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Providing evidence to improve practice

Individual study: Northern Yellowstone elk after wolf restoration

Published source details

White P.J. & Garrott R.A. (2005) Northern Yellowstone elk after wolf restoration. Wildlife Society Bulletin, 33, 942-955


This study is summarised as evidence for the intervention(s) shown on the right. The icon shows which synopsis it is relevant to.

Translocate predators for ecosystem restoration Terrestrial Mammal Conservation

A before-and-after study in 1986–2004 in a grassland and forest reserve in Wyoming, USA (White & Garrott 2005) found that after the translocation of wolves Canis lupus to the reserve, adult elk Cervus canadensis numbers and elk calf:cow ratios approximately halved. Results were not subjected to statistical analysis. Nine years after wolves were translocated, there were fewer adult elk (8,335) and a lower calf:cow ratio (12 calves/100 female elk) than the average before wolf translocation (adult elk: 16,664; 25 calves/100 female elk). A similar number of elk that had migrated out of the park were killed by hunters before (1,148 elk/year) and after (1,297 elk/year) wolves were translocated. Wolves were translocated into Yellowstone National Park in 1995. Between 1996 and 2004 wolf numbers increased from 21 to 106. Elk adults and calves were counted from aeroplanes annually during December–January 1986–2004. No counts were conducted during the winters of 1996 and 1997.

(Summarised by Ricardo Rocha)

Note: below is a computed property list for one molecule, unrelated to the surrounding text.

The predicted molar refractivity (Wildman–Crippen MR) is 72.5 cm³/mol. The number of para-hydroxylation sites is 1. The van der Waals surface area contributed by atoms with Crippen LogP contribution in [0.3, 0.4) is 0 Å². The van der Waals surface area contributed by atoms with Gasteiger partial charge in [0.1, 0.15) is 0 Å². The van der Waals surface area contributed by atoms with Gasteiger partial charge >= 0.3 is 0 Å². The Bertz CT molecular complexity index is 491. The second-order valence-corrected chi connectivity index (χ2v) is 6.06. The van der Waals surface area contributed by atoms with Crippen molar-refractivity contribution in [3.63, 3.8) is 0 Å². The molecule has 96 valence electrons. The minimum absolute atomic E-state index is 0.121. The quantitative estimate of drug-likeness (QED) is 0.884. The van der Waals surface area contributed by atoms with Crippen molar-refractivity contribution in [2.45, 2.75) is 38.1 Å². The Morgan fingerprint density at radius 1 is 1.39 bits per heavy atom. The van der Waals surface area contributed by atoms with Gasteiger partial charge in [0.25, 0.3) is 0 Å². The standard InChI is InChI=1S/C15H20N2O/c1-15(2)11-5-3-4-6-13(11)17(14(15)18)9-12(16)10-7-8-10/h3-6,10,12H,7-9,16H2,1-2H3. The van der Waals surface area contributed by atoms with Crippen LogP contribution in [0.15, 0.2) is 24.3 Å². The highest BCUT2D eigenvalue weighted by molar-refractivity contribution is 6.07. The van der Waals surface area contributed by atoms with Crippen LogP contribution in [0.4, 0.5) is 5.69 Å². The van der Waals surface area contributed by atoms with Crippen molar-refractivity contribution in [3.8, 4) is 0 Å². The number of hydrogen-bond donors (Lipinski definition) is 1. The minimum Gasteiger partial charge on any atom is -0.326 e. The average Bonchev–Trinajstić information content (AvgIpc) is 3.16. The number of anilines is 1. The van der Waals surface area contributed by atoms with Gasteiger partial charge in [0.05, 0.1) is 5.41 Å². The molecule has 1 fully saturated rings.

Translocate mammals to reduce overpopulation Terrestrial Mammal Conservation

A before-and-after study in 1986–2004 in a grassland and forest reserve in Wyoming, USA (White & Garrott 2005) found that adult elk Cervus canadensis numbers and elk calf:cow ratios approximately halved after the translocation of wolves Canis lupus to the reserve. Results were not subject to statistical analysis. Nine years after wolves were translocated, there were fewer adult elk (8,335) and a lower calf:cow ratio (12 calves/100 female elk) than the average before wolf translocation (adult elk: 16,664; 25 calves/100 female elk). A similar number of elk that had migrated out of the park were killed by hunters before (1,148 elk/year) and after (1,297 elk/year) wolves were translocated. Wolves were translocated into Yellowstone National Park in 1995. Between 1996 and 2004 wolf numbers increased from 21 to 106. Elk adults and calves were counted from aeroplanes annually during December–January 1986–2004. No counts were conducted during the winters of 1996 and 1997.

(Summarised by Ricardo Rocha)